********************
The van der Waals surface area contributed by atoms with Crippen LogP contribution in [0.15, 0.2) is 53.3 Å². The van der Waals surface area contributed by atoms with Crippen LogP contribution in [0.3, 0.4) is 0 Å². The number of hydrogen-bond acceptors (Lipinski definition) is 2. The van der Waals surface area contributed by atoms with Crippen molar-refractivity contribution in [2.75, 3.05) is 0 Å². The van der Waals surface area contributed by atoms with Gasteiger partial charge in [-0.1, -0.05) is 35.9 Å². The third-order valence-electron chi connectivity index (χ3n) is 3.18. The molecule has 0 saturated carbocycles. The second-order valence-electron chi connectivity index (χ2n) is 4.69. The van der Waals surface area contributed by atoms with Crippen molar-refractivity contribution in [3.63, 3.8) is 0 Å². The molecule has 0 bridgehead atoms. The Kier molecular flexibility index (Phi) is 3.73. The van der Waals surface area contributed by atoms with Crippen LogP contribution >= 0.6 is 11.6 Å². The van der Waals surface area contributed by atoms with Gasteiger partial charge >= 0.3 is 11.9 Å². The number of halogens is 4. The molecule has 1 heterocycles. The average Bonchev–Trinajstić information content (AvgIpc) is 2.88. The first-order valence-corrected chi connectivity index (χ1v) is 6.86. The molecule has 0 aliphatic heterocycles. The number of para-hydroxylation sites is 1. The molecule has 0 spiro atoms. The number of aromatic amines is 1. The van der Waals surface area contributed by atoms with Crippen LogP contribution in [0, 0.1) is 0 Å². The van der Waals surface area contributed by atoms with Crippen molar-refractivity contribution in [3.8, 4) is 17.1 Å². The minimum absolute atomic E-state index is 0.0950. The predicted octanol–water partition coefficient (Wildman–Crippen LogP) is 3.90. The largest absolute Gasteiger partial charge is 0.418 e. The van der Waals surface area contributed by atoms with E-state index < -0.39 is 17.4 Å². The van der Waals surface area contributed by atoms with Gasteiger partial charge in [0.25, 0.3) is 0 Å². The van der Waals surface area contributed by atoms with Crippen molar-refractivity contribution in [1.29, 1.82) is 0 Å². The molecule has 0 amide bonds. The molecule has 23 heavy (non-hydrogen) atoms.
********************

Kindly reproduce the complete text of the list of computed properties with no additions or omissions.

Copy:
The van der Waals surface area contributed by atoms with Crippen LogP contribution in [0.15, 0.2) is 53.3 Å². The van der Waals surface area contributed by atoms with Crippen LogP contribution in [0.3, 0.4) is 0 Å². The number of hydrogen-bond acceptors (Lipinski definition) is 2. The van der Waals surface area contributed by atoms with Crippen molar-refractivity contribution in [2.75, 3.05) is 0 Å². The van der Waals surface area contributed by atoms with Gasteiger partial charge in [-0.1, -0.05) is 35.9 Å². The third-order valence-electron chi connectivity index (χ3n) is 3.18. The molecule has 0 saturated carbocycles. The second-order valence-electron chi connectivity index (χ2n) is 4.69. The van der Waals surface area contributed by atoms with Crippen molar-refractivity contribution in [3.63, 3.8) is 0 Å². The molecule has 0 bridgehead atoms. The Kier molecular flexibility index (Phi) is 3.73. The van der Waals surface area contributed by atoms with Crippen LogP contribution >= 0.6 is 11.6 Å². The van der Waals surface area contributed by atoms with Gasteiger partial charge >= 0.3 is 11.9 Å². The number of halogens is 4. The molecule has 1 heterocycles. The average Bonchev–Trinajstić information content (AvgIpc) is 2.88. The first-order valence-corrected chi connectivity index (χ1v) is 6.86. The molecule has 0 aliphatic heterocycles. The number of para-hydroxylation sites is 1. The molecule has 0 spiro atoms. The number of aromatic amines is 1. The van der Waals surface area contributed by atoms with Crippen LogP contribution in [0, 0.1) is 0 Å². The van der Waals surface area contributed by atoms with Crippen molar-refractivity contribution in [3.8, 4) is 17.1 Å². The minimum absolute atomic E-state index is 0.0950. The predicted octanol–water partition coefficient (Wildman–Crippen LogP) is 3.90. The largest absolute Gasteiger partial charge is 0.418 e. The van der Waals surface area contributed by atoms with E-state index < -0.39 is 17.4 Å². The van der Waals surface area contributed by atoms with Gasteiger partial charge in [0.25, 0.3) is 0 Å². The van der Waals surface area contributed by atoms with Crippen molar-refractivity contribution in [1.29, 1.82) is 0 Å². The molecule has 0 amide bonds. The molecule has 23 heavy (non-hydrogen) atoms.